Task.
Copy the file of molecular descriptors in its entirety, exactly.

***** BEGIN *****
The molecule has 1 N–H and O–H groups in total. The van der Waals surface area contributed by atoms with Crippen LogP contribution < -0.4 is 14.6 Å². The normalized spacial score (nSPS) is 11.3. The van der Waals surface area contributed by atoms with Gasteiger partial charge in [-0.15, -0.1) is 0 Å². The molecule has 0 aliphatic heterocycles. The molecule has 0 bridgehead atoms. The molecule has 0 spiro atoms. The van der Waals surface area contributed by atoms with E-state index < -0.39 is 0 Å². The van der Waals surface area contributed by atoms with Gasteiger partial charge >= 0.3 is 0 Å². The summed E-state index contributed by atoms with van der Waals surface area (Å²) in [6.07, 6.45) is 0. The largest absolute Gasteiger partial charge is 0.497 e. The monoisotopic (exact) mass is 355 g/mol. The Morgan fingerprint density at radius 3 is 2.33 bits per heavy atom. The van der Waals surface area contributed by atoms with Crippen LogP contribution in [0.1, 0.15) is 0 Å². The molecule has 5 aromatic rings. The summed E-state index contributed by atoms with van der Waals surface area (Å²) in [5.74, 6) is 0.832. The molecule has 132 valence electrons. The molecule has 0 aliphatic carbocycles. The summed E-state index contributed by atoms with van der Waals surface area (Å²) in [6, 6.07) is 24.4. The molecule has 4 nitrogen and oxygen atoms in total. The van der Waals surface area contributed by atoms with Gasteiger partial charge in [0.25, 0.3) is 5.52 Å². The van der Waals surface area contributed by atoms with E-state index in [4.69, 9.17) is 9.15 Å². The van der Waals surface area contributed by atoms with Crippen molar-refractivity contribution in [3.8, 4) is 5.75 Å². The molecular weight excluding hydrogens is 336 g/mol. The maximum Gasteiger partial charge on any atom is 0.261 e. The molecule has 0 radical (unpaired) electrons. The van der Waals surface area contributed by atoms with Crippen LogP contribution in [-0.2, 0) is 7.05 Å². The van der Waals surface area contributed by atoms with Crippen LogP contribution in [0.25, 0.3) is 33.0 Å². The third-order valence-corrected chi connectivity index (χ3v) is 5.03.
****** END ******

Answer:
The molecule has 1 N–H and O–H groups in total. The van der Waals surface area contributed by atoms with Crippen LogP contribution < -0.4 is 14.6 Å². The normalized spacial score (nSPS) is 11.3. The van der Waals surface area contributed by atoms with Gasteiger partial charge in [-0.15, -0.1) is 0 Å². The molecule has 0 aliphatic heterocycles. The molecule has 0 bridgehead atoms. The molecule has 0 spiro atoms. The van der Waals surface area contributed by atoms with E-state index < -0.39 is 0 Å². The van der Waals surface area contributed by atoms with Gasteiger partial charge >= 0.3 is 0 Å². The summed E-state index contributed by atoms with van der Waals surface area (Å²) in [6.07, 6.45) is 0. The largest absolute Gasteiger partial charge is 0.497 e. The monoisotopic (exact) mass is 355 g/mol. The Morgan fingerprint density at radius 3 is 2.33 bits per heavy atom. The van der Waals surface area contributed by atoms with Crippen LogP contribution in [0.1, 0.15) is 0 Å². The molecule has 5 aromatic rings. The summed E-state index contributed by atoms with van der Waals surface area (Å²) in [5.74, 6) is 0.832. The molecule has 132 valence electrons. The molecule has 0 aliphatic carbocycles. The summed E-state index contributed by atoms with van der Waals surface area (Å²) in [6, 6.07) is 24.4. The molecule has 4 nitrogen and oxygen atoms in total. The van der Waals surface area contributed by atoms with Gasteiger partial charge in [0.25, 0.3) is 5.52 Å². The van der Waals surface area contributed by atoms with E-state index in [4.69, 9.17) is 9.15 Å². The van der Waals surface area contributed by atoms with Crippen molar-refractivity contribution in [3.8, 4) is 5.75 Å². The molecular weight excluding hydrogens is 336 g/mol. The maximum Gasteiger partial charge on any atom is 0.261 e. The molecule has 0 radical (unpaired) electrons. The van der Waals surface area contributed by atoms with Crippen LogP contribution in [-0.2, 0) is 7.05 Å². The van der Waals surface area contributed by atoms with Crippen LogP contribution in [0.25, 0.3) is 33.0 Å². The third-order valence-corrected chi connectivity index (χ3v) is 5.03.